Established at the end of 2013, Trustees of the Planned Environment Therapy Trust created the role of PETT Fellow as a tool for extending and developing its working relationships, and to provide a home base for research, thinking, and the development of work and projects together.
Dr. Carolyn Mears
A founding Trustee of the Sandy Hook Columbine Cooperative, Carolyn turned her experience as the parent of a child trapped inside Columbine High School during the 1999 shootings into an outstanding oral history project with other parents, gaining her PhD from the University of Denver with "Experiences of Columbine Parents: Finding a Way to Tomorrow". Her dissertation was named the Outstanding Qualitative Dissertation of the Year by the American Educational Research Association in 2005, and is available in the Archive and Study Centre Library.
The unique oral history approach Carolyn developed was described in her first book, Interviewing for Education and Social Science Research: The Gateway Approach, a finalist for the American Educational Research Association's Outstanding Qualitative Book of the Year Award in 2010. Her most recent book is Reclaiming School in the Aftermath of Trauma, which brings together the experiences of a variety of educationalists and students in the wake of trauma as diverse as the Columbine shootings, Louisiana's Hurricane Katrina, the 9/11 attacks on New York City, and school shootings in Finland. Both these books are available in the Library as well.
Co-founder with Anando Chatterji of the Hank Nunn Institute in India, Shama is a psychologist and therapeutic community psychotherapist with a passion for communication, for learning about, developing and sharing therapeutic community practice and understanding worldwide. In her podcast features on the PETT website, Letters from Shama, Shama shares her exploration of the field and the work that is being created in India and elsewhere, introducing us to others in the field, bringing other voices in, and building a resource of creation and communication on which others can draw and grow from.
For context nerds:
Historically, the Planned Environment Therapy Trust has engaged with researchers and other friends and colleagues through Fellowship.
Dr. Lesley Caldwell, 1996-1998
In 1996 the Trust appointed psychotherapist and Greenwich University lecturer Dr. Lesley Caldwell as its first Archive Fellow. Later Director of the Squiggle Foundation and Chair of the Winnicott Trust, and currently an honorary reader in the Psychoanalysis Unit at University College London, the one-year Fellowship included a research grant, which enabled Dr. Caldwell to immerse herself in the Cassel Hospital archives and to carry out related research. The Fellowship and grant were renewed in 1997-1998. One outcome was Dr. Caldwell's article “Continuities and Discontinuities at the Cassel Hospital Richmond 1977-1982”, published in Psychoanalytic Studies 3:3/4, pp. 363-379.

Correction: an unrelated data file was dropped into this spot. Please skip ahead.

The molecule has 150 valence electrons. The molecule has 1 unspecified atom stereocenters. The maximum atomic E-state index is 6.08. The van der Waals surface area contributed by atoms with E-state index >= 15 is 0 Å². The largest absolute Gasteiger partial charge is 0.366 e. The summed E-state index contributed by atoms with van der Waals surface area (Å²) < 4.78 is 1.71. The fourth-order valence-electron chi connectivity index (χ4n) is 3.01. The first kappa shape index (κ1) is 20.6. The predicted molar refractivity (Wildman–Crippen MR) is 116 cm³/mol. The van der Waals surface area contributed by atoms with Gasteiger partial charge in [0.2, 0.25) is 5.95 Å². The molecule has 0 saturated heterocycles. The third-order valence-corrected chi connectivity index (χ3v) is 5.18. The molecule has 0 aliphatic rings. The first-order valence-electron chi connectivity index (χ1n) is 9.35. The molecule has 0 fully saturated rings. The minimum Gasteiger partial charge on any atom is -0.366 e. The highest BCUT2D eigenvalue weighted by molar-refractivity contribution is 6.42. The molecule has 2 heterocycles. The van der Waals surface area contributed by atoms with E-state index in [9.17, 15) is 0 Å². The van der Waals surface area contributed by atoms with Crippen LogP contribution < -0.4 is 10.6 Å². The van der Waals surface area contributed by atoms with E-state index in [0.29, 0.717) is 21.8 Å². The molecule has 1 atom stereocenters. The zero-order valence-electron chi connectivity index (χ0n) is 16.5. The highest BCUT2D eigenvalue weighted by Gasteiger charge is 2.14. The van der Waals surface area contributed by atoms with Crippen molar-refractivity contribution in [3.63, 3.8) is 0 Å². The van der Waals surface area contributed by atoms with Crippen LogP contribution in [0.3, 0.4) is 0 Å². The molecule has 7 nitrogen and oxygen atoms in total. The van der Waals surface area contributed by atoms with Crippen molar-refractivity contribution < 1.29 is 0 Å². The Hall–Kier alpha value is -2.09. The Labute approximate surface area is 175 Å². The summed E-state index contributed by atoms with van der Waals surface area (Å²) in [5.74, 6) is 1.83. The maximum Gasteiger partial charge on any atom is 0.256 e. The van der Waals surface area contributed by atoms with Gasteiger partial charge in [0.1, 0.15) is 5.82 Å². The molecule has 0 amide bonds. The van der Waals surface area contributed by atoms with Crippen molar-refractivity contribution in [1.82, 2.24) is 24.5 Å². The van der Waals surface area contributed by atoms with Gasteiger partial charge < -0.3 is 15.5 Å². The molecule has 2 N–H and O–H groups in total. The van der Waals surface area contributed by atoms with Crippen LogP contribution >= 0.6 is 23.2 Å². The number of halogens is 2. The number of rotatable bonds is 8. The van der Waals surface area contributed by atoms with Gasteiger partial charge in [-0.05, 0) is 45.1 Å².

Prof. Lawrence J. Friedman, 1999-2001
In 1999 Prof. Lawrence J. Friedman of the University of Indiana was awarded an Archive Fellowship and grant to support his research into innovations in psychology and psychiatry in Britain during the Second World War, with a particular reference to developments in therapeutic community. The Fellowship and grant were renewed for 2000-2001. Author of the recent "The Lives of Erich Fromm: Love's Prophet" (Columbia University Press, 2013), and currently Visiting Professor of the History of Science at Harvard University, while an Archive Fellow Prof. Friedman provided the focal point for two PETT "Leaderless Group" residential seminars, in which the history of British psychotherapy, psychiatry and therapeutic environments were explored with leading groups of historians, psychiatrists and psychotherapists, and research students. When he was awarded the Archive Fellowship in 1999, Prof. Friedman wrote to the Chairman of the Trust, "As you have probably already discovered, I regard Church Lane in Cheltenham as my British research home and look forward to returning for another good research stint."
In 2007, without the resources on its own to develop the new and exciting outreach and engagement programmes it envisioned, the Planned Environment Therapy Trust joined with the Centre for the History of Medicine at the University of Birmingham to create a new organisation, based in the Archive and Study Centre, called the Institute for the History and Work of Therapeutic Environments.